According to new figures from the Office of National Statistics, house prices are climbing at the highest rate since before the credit crunch. The average house price in the UK soared by 10.2 percent in the year to March, representing the highest annual growth rate for 14 years.
The average price of a house is now up £24,000 to £256,000, a new high. it’s good news for sellers, but disastrous news for buyers trying to get on the property ladder.
- Average house prices increased over the year in England to £275,000, an annual increase of 10.2 percent.
- In Wales, prices increased by 11 percent to £185,000
- In Scotland, average prices rose 10.6 percent to £167,000
- In Northern Ireland. average prices rose by 6 percent to £149,000.
In the regions, Yorkshire and the Humber had the highest annual house price growth, up 14 percent in the year to March, and perhaps surprisingly, the lowest annual growth was in London, where average prices increased by 3.7 percent. But average house prices in London remained the highest in the UK, at £500,000.
Experts say that property prices have been pushed up by the temporary stamp duty reduction, low interest rates, and increased demand for larger properties with more outdoor space after lockdown.
The most reliable barometer of house prices is usually the Land Registry’s UK House Price Index, which is based on sold property prices. It works on a two-month lag, so the latest available figures are for February. The Land Registry says the average price of a property in the UK rose by 10.2 percent year-on-year in March to reach £256,405.
However, data from companies such as Rightmove may be more up to date, though less accurate as it is based on asking prices rather than sold prices. In Rightmove’s May report, it found average asking prices had risen by 1.8 percent month-on-month and by 6.7 percent year-on-year. Nationwide’s index, based on mortgage lending rather than property sales, reported a 2.1 percent monthly rise and a 7.1 percent annual rise in prices in April. Figures from the Halifax, also based on lending, put the monthly rise at 1.4 percent and the annual increase at 8.2 percent.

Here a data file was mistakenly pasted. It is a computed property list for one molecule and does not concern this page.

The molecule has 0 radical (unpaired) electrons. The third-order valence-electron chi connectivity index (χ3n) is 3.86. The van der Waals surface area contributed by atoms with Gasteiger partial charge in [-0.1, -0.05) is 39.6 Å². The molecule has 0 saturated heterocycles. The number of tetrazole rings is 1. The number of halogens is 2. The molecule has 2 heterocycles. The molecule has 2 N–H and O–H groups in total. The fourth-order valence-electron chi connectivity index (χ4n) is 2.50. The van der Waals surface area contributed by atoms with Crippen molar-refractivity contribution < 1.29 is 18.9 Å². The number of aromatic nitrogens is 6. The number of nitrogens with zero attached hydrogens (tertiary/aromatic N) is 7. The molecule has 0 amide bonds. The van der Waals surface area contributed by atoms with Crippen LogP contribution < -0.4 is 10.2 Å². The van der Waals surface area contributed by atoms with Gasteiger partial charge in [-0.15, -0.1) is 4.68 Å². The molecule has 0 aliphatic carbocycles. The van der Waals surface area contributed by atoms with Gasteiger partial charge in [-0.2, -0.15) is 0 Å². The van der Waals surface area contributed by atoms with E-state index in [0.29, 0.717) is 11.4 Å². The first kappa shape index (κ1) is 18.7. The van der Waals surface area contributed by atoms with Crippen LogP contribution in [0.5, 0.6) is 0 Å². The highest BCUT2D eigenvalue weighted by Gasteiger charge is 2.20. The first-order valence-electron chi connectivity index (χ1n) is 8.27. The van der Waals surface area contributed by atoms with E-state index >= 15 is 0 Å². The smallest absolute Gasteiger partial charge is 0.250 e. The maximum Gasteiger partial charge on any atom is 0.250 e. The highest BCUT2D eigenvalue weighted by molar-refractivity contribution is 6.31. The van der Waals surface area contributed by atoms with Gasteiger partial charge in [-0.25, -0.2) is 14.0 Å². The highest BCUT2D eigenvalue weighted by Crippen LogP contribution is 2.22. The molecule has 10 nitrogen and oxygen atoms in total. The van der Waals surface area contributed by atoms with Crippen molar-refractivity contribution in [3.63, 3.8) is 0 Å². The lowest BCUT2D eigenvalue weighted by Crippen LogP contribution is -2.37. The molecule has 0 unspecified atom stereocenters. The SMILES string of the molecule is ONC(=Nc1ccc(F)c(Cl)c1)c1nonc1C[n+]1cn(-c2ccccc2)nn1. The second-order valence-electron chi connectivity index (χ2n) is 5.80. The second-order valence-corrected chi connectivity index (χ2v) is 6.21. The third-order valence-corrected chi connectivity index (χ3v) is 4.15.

Rightmove also found that the time it takes to complete a sale has decreased to an average of 45 days, the lowest figure since the start of the pandemic, suggesting that there is optimism in the house market and that there will continue to be competition over properties in most areas.
However, increased demand has not been met by an increase in the number of properties on the market, and experts worry that the property market may overheat as it did in the times before lockdown, with runaway property prices leaving buyers in dangerous levels of debt. Though lenders are more cautious than they were before the 2008 financial crisis, they may still be tempted to lend more than buyers can afford to repay, potentially leaving houseowners in negative equity.
As wages are increasing more slowly than house prices, there’s also increased demand from renters in the younger and older age-groups who can’t afford to buy. With average prices rising by £24,000 in a year, savers trying to raise a deposit face the prospect of having to find an extra £2,400.
And tax breaks introduced during the pandemic to boost the housing market may have had a marked effect. The ONS report said: “Changes in the tax paid on housing transactions may have allowed sellers to request higher prices as the buyers’ overall costs are reduced.”
The extension of the stamp duty holiday in England and Northern Ireland, which had been due to end in March, and a holiday on the equivalent tax in Wales have also contributed to heating the market. The comparable property transaction tax in Scotland was ended in March.
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The report also suggested that there has been a change in the type of property required, with prices of detached properties going up by 11.7 percent in the year, while prices of flats and maisonettes were up by only five percent.
Experts believe that this demand for new larger homes with gardens for people keen to move out of big cities and work from home may be the main driver of the property market for some time to come. The government’s mortgage guarantee scheme should also provide support to the market for some time to come – the scheme is open to new 95 percent mortgages until 31st December 2022, with participating lenders offering 95 percent mortgages under the government guarantee from 19th April 2021.
With estate agents, valuers and movers still having to obey coronavirus restrictions, and many viewings now taking place by video rather than face-to-face, it may not be until the pandemic is finally over that the property market will regain its balance and we will know the long-term effects of the coronavirus lockdown on the property market.